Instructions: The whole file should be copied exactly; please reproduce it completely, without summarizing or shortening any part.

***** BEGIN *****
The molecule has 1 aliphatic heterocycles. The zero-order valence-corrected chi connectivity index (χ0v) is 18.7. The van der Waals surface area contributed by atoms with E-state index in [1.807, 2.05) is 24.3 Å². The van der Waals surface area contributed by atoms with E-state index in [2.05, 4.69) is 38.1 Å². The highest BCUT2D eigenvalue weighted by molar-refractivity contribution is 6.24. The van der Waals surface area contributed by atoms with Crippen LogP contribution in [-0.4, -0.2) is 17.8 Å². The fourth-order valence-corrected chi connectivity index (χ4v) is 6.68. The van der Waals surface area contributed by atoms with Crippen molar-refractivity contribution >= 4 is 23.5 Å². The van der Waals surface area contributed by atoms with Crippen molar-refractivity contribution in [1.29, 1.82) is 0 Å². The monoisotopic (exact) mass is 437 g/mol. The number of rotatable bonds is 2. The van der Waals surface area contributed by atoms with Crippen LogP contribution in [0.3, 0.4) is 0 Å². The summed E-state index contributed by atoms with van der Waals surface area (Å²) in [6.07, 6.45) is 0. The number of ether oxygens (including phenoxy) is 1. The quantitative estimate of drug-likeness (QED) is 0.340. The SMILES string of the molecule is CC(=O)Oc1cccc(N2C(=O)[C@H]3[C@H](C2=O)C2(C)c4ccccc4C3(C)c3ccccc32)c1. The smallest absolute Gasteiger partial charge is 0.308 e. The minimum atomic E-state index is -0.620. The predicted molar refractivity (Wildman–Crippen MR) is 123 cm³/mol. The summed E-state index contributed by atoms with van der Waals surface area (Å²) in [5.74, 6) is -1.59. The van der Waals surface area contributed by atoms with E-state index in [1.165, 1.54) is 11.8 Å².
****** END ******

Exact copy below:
The molecule has 1 aliphatic heterocycles. The zero-order valence-corrected chi connectivity index (χ0v) is 18.7. The van der Waals surface area contributed by atoms with E-state index in [1.807, 2.05) is 24.3 Å². The van der Waals surface area contributed by atoms with E-state index in [2.05, 4.69) is 38.1 Å². The highest BCUT2D eigenvalue weighted by molar-refractivity contribution is 6.24. The van der Waals surface area contributed by atoms with Crippen LogP contribution in [-0.4, -0.2) is 17.8 Å². The fourth-order valence-corrected chi connectivity index (χ4v) is 6.68. The van der Waals surface area contributed by atoms with Crippen molar-refractivity contribution >= 4 is 23.5 Å². The van der Waals surface area contributed by atoms with Crippen molar-refractivity contribution in [1.29, 1.82) is 0 Å². The monoisotopic (exact) mass is 437 g/mol. The number of rotatable bonds is 2. The van der Waals surface area contributed by atoms with Crippen LogP contribution in [0.3, 0.4) is 0 Å². The summed E-state index contributed by atoms with van der Waals surface area (Å²) in [6.07, 6.45) is 0. The number of ether oxygens (including phenoxy) is 1. The quantitative estimate of drug-likeness (QED) is 0.340. The SMILES string of the molecule is CC(=O)Oc1cccc(N2C(=O)[C@H]3[C@H](C2=O)C2(C)c4ccccc4C3(C)c3ccccc32)c1. The smallest absolute Gasteiger partial charge is 0.308 e. The minimum atomic E-state index is -0.620. The predicted molar refractivity (Wildman–Crippen MR) is 123 cm³/mol. The summed E-state index contributed by atoms with van der Waals surface area (Å²) in [5.74, 6) is -1.59. The van der Waals surface area contributed by atoms with E-state index in [1.165, 1.54) is 11.8 Å².